QFX Series switches? Reflections on changes to our switching system
Jul 23, 2015
I’m amongst you, a reader of these IT blogs, trying to pay attention to publications that can improve my professional environment. I must also admit that I do read them out of personal curiosity too! In this respect, the network architecture team I run has recently faced a number of challenges that come up again and again:
How to transition to a new organizational structure for our datacenters? Especially in terms of switching and progressive (large-scale) commissioning of 10 Gbps interfaces on connected equipment.
This post is based on those two points, and I hope that my small contribution will help you think about switching evolutions in your technical environments.
Changing switching in the information systems
Our functional model is a traditional one: a “top-of-rack” structure. Speeds are satisfactory for the traffic we have to handle. Using aggregated links makes it possible to gradually address the limitations imposed on us by an overly rigid spanning-tree.
In spite of these points, the change in network traffic related to virtualization (massively East-West) and the expected standardization of 10 Gbps solutions for all servers prompted us to plan ahead for next-generation switching in the datacenter.
The selection criteria were simple:
Retain one Gbps of distribution capability to integrate existing equipment
Be able to accommodate developments of 10 Gbps and more
Simplify day-to-day administration
Incorporate other current ideas, such as information systems automation and orchestration
The solution therefore needs to enable the reconstruction of an “enterprise-class data center”, for instance be sufficiently flexible to comply with the specifications and scalable to be used over the next few years without having to rethink everything from the ground up.
Let’s not beat about the bush! We only approached and shortlisted a limited number of suppliers, and I can imagine you know them all.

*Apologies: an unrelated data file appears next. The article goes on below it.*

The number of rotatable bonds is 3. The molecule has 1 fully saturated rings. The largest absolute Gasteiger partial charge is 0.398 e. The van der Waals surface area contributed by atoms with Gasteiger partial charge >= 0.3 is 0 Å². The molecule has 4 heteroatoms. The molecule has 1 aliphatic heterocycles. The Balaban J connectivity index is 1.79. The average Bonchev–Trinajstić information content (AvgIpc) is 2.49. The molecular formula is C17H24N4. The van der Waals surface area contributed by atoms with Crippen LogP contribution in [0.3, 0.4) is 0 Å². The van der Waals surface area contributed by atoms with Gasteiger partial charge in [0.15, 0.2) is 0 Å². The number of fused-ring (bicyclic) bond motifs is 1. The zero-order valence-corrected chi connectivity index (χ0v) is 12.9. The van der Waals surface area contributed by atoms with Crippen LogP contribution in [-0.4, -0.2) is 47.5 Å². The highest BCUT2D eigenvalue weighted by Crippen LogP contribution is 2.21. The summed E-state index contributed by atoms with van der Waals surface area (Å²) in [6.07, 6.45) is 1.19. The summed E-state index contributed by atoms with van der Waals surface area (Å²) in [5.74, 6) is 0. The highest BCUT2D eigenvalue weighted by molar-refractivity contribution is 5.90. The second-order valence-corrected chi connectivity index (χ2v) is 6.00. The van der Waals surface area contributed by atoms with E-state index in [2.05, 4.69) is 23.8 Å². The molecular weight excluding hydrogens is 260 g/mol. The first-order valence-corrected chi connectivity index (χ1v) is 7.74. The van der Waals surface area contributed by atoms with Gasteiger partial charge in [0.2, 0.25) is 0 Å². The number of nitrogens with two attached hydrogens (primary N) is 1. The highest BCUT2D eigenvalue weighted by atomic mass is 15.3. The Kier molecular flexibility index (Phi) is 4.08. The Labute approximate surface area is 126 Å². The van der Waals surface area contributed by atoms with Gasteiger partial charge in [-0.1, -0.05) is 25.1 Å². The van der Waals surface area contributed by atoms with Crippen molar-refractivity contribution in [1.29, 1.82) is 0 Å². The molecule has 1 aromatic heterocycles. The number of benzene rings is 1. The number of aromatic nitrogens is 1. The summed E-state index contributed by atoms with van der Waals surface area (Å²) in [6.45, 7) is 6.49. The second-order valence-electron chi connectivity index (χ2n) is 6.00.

Thanks to them, we were able to progress gradually, which was related both to the constraints I have just mentioned and the promising functionalities that were then at the road-map (or beta-test) stage:
The first EX4300 were integrated using the model we were already familiar with connecting Virtual-Chassis (VC) (Top-of-Rack) to the core of the existing LAN, simplifying connections at the same time. The number of uplinks, for example, was reduced through systematic use of 10 Gbps uplinks per VC instead of 1 Gbps aggregated links on each switch.
Integration of the QFX devices is a gradual process. Initially they are being used in “Distribution/Aggregation” switching before taking on a more important role, with dedicated N3 functions and more advanced N2 use (802.1ad, L2/L3 tunnels, VXLAN transport, etc.)
Implementing these more advanced functions reflects our desire to simplify switching layers, since using these solutions results in a simpler model:
Moreover, the economic model has been improved rather than disrupted:
We are still using unit service costs for ‘standalone’ gigabit links (no need for QFX, EX can run standalone!)
We can now offer gigabit and 10 Gbps links that are either standalone for dedicated projects or shared, integrated with the VC.
I would also like to share two elements that played a part in the final decision: automation of configurations and the operational scalability of the solution.
By automation, I mean integration with the solutions used for orchestration, management or integration of new switches into the existing stacks.
I was particularly conscious of templating capabilities. For example, the ability to group tags in a uniform manner, from the core of the LAN to connecting the switches on the hypervisors.
Integrating a new hypervisor comes down to one question.
Which virtualization cluster will this server be connected to? All the rest of the configuration depends on the answer to that question.
Obviously, the ability to exchange/configure equipment using orchestrators, or even requests (xml, batches, web services, etc.) was something we had to take into consideration, as it meets internal expectations for the deployment of new IT solutions.
The operational scalability of the solution is already in evidence with the integration of a fabric in the data centers.
Using a single administration point for the connections in a single datacenter aisle, advanced upgrade capacities without interruption (or, initially, without any downtime) are all ideas at the implementation phase that take nothing away from the technical choices and are prompting increasing interest in the solution!
In the end?
My team and I took quite a gamble in adopting this solution, since none of us had advanced knowledge of Junos operating system, but the deployment went smoothly, without any obstacles or incidents.
Looking back after a few months, everything is going well and the range was a great discovery from every point of view!